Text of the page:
I was asked about malware infection in the UK (especially with reference to Conficker), and(a) if the situation is really as bad as we, the AV vendors make out, and what the real infection rate is; and (b) whether government and ISPs etc could do more to help. You can now find a link here
I was asked about malware infection in the UK (especially with reference to Conficker), and(a) if the situation is really as bad as we, the AV vendors make out, and what the real infection rate is; and (b) whether government and ISPs etc could do more to help. You can now find a link here (http://www.guardian.co.uk/technology/2009/nov/04/malware-pc-security-antivirus) to the piece that Jack Schofield (of the Guardian newspaper) was writing on the topic. However, I thought you might be interested in my original answer on that point, at any rate if you’re in the UK.
ESET normally avoids giving out absolute numbers as they’re too prone to be misleading or misinterpreted, since we can’t say how they compare to the entire population of the Internet. (Not that it stops other companies giving “authoritative” statistics!) I can say that our lab gets over 100,000 unique malicious binaries a day from Threatsense.Net®, a mechanism for sending in samples from machines running ESET products that detect malware. Obviously that’s a global figure, not the UK: I don’t have a figure for that.
However, we can give percentage figures that give an idea of which malware (and other suckware) is scoring highly regionally. If you want to compare these figures with the results we got globally in October, they’re at http://www.eset.com/threat-center/threat_trends/Global_Threat_Trends_October_2009.pdf, Note, however, that this is a slightly “apples and oranges” comparison: for a number of reasons, we don’t list the global top ten in the monthly report in quite the same way. For instance, nuisance applications that aren’t necessarily technically malicious are filtered and some closely related detection statistics are consolidated to show the underlying trend more clearly.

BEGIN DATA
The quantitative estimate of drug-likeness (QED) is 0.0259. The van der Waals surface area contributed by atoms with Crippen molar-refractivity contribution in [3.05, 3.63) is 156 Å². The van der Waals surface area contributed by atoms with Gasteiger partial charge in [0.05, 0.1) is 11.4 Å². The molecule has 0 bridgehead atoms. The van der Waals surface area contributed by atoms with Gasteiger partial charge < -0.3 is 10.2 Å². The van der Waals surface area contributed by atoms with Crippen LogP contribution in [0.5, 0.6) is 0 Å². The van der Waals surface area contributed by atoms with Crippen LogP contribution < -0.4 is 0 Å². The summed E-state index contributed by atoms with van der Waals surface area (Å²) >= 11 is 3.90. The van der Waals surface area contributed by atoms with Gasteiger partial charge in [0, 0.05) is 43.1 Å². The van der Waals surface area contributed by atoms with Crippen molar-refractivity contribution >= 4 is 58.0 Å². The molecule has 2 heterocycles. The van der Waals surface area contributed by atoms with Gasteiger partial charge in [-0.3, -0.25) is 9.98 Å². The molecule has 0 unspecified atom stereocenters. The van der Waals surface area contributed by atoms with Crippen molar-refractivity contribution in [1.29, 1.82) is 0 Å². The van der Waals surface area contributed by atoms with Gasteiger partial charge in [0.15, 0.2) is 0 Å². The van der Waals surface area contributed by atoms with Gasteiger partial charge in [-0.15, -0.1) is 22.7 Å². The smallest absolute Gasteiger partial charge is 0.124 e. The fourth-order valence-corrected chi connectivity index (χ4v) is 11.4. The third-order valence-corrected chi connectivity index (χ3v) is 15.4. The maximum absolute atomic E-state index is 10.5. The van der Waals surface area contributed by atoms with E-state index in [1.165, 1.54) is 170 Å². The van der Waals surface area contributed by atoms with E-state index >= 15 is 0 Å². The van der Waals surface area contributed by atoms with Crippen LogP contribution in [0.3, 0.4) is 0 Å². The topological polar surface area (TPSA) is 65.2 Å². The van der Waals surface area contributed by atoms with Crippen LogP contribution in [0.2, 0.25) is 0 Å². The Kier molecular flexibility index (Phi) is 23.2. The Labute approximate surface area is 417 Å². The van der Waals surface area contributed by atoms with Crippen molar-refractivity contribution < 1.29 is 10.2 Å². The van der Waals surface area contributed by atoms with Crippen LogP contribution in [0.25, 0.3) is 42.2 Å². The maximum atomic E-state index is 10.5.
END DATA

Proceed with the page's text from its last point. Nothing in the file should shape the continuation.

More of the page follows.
- In October in the UK, the top scorer was actually a “possibly unwanted application ” (PUA), with 4.02% of detections.
- Conficker variants were 2nd (2.68%) and 9th (2.14%) (this is an example where we conflate the figures in the report, to make the trend clearer).
- Malware that exploits the Autorun vulnerability took positions 3 (2.66) and 5 (2.36%).
- Number 4 was another type of adware (2.47%) – note that some types of adware have serious Trojan functionality (Virtumonde, for example), they’re not just a nuisance.
- Position 6 was a fake anti-malware program (2.31%) – that’s a higher score than we usually get globally for a specific rogue AV variant, which is interesting. It doesn’t mean that the UK is more prone to attacks by rogue AV than the rest of the world, though: it’s just that there are a lot of different detections for these things. The situation is analogous to bots: while the total number of infections is very high, it doesn’t show up clearly in the statistics because there are so many families and variants.
- Number 7 was an advanced heuristic that picks up an even wider range of malware than INF/Autorun.
- Number 8 was malware targeting online gamers (2.16%).
- Number 10 was a highly generic detection for a range of bots and similar malware.
I don’t think there’s much that governments can do on a legal/governance level (some have some catching up to do, though). The vendor research community does work with law enforcement and even intelligence services to a greater extent than you might suspect, and I wouldn’t want to play down the importance of that co-operation. Some ISPs do make a serious effort to block malicious URLs, which are a -major- cause of infection, but they come and go hydra-like. It does help that AV vendors recognize a high percentage of malicious binaries once they’re downloaded to a protected system (whereas detection on the site or during download tends to be highly resource intensive). However, I don’t think there’s a single, easy solution: anti-malware is only one layer of remediation.
Just to give a little global perspective, the data I drew on here suggest that the threats detected by ESET-protected machines in the UK over October represented about 0.44% of the binaries submitted by all the protected machines in the world, and 1.61% of them were unique to the UK.
Director of Malware Intelligence